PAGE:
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Open Access Research article

Economic evaluation of access to musculoskeletal care: the case of waiting for total knee arthroplasty

Richard C Mather1, Kevin T Hug2, Lori A Orlando3, Tyler Steven Watters1*, Lane Koenig4, Ryan M Nunley5 and Michael P Bolognesi1

Author Affiliations

1 Department of Orthopaedic Surgery, Duke University Medical Center, Durham, NC 27710, England

2 Department of Orthopaedics and Sports Medicine, University of Washington, Seattle, WA 98195, USA

3 Department of Medicine, Duke University Medical Center, Durham, NC 27710, England

4 KNG Health Consulting, Rockville, MD 20850, USA

5 Department of Orthopedic Surgery, Washington University School of Medicine, St. Louis, MO 63110, USA

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BMC Musculoskeletal Disorders 2014, 15:22  doi:10.1186/1471-2474-15-22

Published: 18 January 2014

Abstract

Background

The projected demand for total knee arthroplasty is staggering. At its root, the solution involves increasing supply or decreasing demand. Other developed nations have used rationing and wait times to distribute this service. However, economic impact and cost-effectiveness of waiting for TKA is unknown.

Methods

A Markov decision model was constructed for a cost-utility analysis of three treatment strategies for end-stage knee osteoarthritis: 1) TKA without delay, 2) a waiting period with no non-operative treatment and 3) a non-operative treatment bridge during that waiting period in a cohort of 60 year-old patients. Outcome probabilities and effectiveness were derived from the literature. Costs were estimated from the societal perspective with national average Medicare reimbursement. Effectiveness was expressed in quality-adjusted life years (QALYs) gained. Principal outcome measures were average incremental costs, effectiveness, and quality-adjusted life years; and net health benefits.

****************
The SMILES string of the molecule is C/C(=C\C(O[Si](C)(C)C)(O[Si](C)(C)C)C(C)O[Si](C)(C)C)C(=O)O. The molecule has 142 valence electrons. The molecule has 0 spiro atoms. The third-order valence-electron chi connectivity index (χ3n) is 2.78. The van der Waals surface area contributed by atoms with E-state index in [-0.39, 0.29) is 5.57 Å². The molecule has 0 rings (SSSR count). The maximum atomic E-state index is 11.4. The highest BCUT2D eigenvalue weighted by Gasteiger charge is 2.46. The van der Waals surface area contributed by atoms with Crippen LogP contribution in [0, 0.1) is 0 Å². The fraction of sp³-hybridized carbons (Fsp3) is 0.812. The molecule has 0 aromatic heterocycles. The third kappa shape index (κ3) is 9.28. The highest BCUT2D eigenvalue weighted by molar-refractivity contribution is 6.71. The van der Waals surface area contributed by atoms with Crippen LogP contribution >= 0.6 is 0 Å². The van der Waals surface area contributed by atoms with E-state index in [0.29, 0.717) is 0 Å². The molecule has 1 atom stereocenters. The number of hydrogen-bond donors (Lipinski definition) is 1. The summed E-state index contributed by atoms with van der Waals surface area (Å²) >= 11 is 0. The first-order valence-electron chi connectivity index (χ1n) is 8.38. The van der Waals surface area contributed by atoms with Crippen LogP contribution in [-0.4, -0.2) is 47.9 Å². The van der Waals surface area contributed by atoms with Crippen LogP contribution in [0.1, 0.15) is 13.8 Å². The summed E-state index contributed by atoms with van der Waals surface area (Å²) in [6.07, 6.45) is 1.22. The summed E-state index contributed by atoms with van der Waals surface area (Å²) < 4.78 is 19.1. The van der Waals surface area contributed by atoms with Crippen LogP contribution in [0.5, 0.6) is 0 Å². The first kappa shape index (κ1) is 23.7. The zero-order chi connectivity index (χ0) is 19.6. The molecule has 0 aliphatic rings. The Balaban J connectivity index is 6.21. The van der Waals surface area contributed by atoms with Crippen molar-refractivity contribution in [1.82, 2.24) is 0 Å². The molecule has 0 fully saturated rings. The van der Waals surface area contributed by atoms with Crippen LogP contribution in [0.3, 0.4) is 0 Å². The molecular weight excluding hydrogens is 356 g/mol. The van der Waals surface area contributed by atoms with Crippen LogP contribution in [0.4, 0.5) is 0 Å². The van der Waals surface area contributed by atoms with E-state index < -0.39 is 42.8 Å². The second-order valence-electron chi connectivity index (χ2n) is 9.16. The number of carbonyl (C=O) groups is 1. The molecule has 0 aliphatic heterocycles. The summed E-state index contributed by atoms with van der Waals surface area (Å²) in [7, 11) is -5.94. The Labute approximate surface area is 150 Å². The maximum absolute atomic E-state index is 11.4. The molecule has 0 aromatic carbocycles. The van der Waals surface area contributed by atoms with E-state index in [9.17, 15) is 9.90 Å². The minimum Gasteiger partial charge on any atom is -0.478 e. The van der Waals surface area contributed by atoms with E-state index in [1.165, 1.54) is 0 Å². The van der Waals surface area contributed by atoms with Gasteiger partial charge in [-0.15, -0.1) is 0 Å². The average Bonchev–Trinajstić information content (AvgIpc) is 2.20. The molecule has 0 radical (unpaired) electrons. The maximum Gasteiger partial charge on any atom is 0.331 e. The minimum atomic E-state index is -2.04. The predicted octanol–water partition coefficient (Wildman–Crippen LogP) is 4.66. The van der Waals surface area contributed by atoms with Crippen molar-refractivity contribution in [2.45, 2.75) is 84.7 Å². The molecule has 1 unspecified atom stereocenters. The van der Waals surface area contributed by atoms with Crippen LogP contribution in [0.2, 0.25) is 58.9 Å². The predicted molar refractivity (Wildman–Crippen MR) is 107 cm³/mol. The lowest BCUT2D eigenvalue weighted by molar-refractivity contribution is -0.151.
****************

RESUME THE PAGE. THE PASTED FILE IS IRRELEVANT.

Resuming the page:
Results

In the base case, a 2-year wait-time both with and without a non-operative treatment bridge resulted in a lower number of average QALYs gained (11.57 (no bridge) and 11.95 (bridge) vs. 12.14 (no delay). The average cost was $1,660 higher for TKA without delay than wait-time with no bridge, but $1,810 less than wait-time with non-operative bridge. The incremental cost-effectiveness ratio comparing wait-time with no bridge to TKA without delay was $2,901/QALY. When comparing TKA without delay to waiting with non-operative bridge, TKA without delay produced greater utility at a lower cost to society.

Conclusions

TKA without delay is the preferred cost-effective treatment strategy when compared to a waiting for TKA without non-operative bridge. TKA without delay is cost saving when a non-operative bridge is used during the waiting period. As it is unlikely that patients waiting for TKA would not receive non-operative treatment, TKA without delay may be an overall cost-saving health care delivery strategy. Policies aimed at increasing the supply of TKA should be considered as savings exist that could indirectly fund those strategies.

Keywords:
Total knee arthroplasty; Cost-effectiveness analysis; Cost-utility analysis; Markov; Decision analysis; Healthcare economics